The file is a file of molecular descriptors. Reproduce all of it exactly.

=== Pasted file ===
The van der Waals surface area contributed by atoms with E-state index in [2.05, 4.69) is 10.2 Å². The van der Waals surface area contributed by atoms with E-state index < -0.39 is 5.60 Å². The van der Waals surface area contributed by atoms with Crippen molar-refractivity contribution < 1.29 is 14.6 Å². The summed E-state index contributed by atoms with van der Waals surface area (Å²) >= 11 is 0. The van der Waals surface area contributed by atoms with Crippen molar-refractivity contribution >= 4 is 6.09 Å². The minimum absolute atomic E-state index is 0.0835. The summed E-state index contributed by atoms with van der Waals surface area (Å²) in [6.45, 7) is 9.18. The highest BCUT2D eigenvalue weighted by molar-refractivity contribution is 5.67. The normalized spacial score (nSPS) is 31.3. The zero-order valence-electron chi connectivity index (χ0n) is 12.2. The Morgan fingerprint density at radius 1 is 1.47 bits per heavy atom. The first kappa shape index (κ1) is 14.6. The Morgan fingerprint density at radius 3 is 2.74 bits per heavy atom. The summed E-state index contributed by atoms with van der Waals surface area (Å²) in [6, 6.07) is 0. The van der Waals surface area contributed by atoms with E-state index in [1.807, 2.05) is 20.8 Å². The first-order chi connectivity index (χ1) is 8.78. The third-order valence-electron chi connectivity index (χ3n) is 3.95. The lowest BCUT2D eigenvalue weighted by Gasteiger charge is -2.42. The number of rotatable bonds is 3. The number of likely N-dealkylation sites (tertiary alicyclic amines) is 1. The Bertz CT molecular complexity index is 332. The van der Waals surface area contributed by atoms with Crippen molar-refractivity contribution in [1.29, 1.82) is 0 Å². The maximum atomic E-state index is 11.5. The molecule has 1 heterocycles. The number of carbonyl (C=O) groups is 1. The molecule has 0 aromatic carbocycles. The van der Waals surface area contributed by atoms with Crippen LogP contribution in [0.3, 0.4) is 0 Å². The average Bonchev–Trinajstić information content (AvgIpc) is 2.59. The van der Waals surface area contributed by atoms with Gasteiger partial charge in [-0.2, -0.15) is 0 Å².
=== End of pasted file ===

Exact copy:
The van der Waals surface area contributed by atoms with E-state index in [2.05, 4.69) is 10.2 Å². The van der Waals surface area contributed by atoms with E-state index < -0.39 is 5.60 Å². The van der Waals surface area contributed by atoms with Crippen molar-refractivity contribution < 1.29 is 14.6 Å². The summed E-state index contributed by atoms with van der Waals surface area (Å²) >= 11 is 0. The van der Waals surface area contributed by atoms with Crippen molar-refractivity contribution >= 4 is 6.09 Å². The minimum absolute atomic E-state index is 0.0835. The summed E-state index contributed by atoms with van der Waals surface area (Å²) in [6.45, 7) is 9.18. The highest BCUT2D eigenvalue weighted by molar-refractivity contribution is 5.67. The normalized spacial score (nSPS) is 31.3. The zero-order valence-electron chi connectivity index (χ0n) is 12.2. The Morgan fingerprint density at radius 1 is 1.47 bits per heavy atom. The first kappa shape index (κ1) is 14.6. The Morgan fingerprint density at radius 3 is 2.74 bits per heavy atom. The summed E-state index contributed by atoms with van der Waals surface area (Å²) in [6, 6.07) is 0. The van der Waals surface area contributed by atoms with E-state index in [1.807, 2.05) is 20.8 Å². The first-order chi connectivity index (χ1) is 8.78. The third-order valence-electron chi connectivity index (χ3n) is 3.95. The lowest BCUT2D eigenvalue weighted by Gasteiger charge is -2.42. The number of rotatable bonds is 3. The number of likely N-dealkylation sites (tertiary alicyclic amines) is 1. The Bertz CT molecular complexity index is 332. The van der Waals surface area contributed by atoms with Crippen molar-refractivity contribution in [1.29, 1.82) is 0 Å². The maximum atomic E-state index is 11.5. The molecule has 1 heterocycles. The number of carbonyl (C=O) groups is 1. The molecule has 0 aromatic carbocycles. The van der Waals surface area contributed by atoms with Crippen LogP contribution in [0.3, 0.4) is 0 Å². The average Bonchev–Trinajstić information content (AvgIpc) is 2.59. The van der Waals surface area contributed by atoms with Gasteiger partial charge in [-0.2, -0.15) is 0 Å².